There are tens of millions of km of pipelines worldwide used in water supplies, gas and liquid fuel delivery systems, electric power networks, and wastewater conveyance facilities. An overview of these critical infrastructure assets is provided. Soil-structure interaction affecting pipeline and underground conduit response to externally imposed ground deformation is examined, starting with stress transfer from soil to the circular surface of the pipe. Various models for soil-pipeline interaction are described, and a methodology is proposed for evaluating soil-pipeline interaction in granular soils for any direction of pipe movement at any depth. Suction-enhanced soil reaction to relative soil-pipe movement is discussed. Guidance is provided regarding soil-pipeline interaction modeling in which the pipeline is represented as a beam vs a three-dimensional shell. Large-scale laboratory testing and numerical modeling for the next generation hazard-resilient pipelines are described, and innovative ways of accommodating ground deformation are illustrated. Water supply system response to widespread liquefaction-induced ground deformation during the Canterbury Earthquake Sequence in New Zealand is evaluated with high density LiDAR and GIS analyses, and a methodology is presented for estimating pipeline damage as the combined response to liquefaction-induced differential settlement and lateral ground strain. The community impact of pipeline system performance is illustrated with respect to the role that the water supply plays in fire suppression in San Francisco.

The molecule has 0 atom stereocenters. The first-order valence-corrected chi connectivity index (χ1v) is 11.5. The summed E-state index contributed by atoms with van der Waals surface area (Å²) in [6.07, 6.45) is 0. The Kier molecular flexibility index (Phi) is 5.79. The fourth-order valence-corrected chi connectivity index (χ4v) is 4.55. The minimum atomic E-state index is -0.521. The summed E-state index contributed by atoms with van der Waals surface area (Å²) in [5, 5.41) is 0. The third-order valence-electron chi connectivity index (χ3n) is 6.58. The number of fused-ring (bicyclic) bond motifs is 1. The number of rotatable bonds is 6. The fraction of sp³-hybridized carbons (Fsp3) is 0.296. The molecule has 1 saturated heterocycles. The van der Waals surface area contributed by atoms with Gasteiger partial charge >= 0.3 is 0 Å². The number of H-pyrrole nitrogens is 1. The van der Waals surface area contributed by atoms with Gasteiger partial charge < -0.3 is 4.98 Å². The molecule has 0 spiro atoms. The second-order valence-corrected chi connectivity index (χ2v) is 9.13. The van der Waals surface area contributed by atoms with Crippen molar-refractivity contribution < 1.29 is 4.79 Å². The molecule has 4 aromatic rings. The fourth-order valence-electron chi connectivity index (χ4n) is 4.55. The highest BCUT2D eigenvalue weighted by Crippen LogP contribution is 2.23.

Tom O’Rourke is the Thomas R. Briggs Professor of Engineering in the School of Civil and Environmental Engineering at Cornell University. He is a member of the US National Academy of Engineering, Distinguished Member of ASCE, International Fellow of the Royal Academy of Engineering, Member of the Mexican Academy of Engineering, and a Fellow of the American Association for the Advancement of Science. He received a number of distinctions for his research and teaching, including the Stephen D. Bechtel Pipeline Engineering and Ralph B. Peck Awards from ASCE. He gave the 2009 Rankine and 2016 Terzaghi Lectures. He served as President of the Earthquake Engineering Research Institute (EERI) and as the chair or member of many professional society committees. He received the George W. Housner Medal from EERI in 2016. He authored or co-authored over 380 technical publications. His research interests cover geotechnical engineering, earthquake engineering, underground construction technologies, engineering for large, geographically distributed systems, and geographic information technologies and database management. He served as an advisor on more than 120 projects in 13 different countries, including United States, United Kingdom, Angola, Canada, Ecuador, France, Mozambique, New Zealand, Nigeria, Russia, Trinidad, Turkey, and Venezuela. He testified before the U.S. House of Representatives Science Committee on numerous occasions. He served on government advisory boards, as well as the consulting boards or peer reviews for many projects associated with highway, rapid transit, water supply, and energy distribution systems.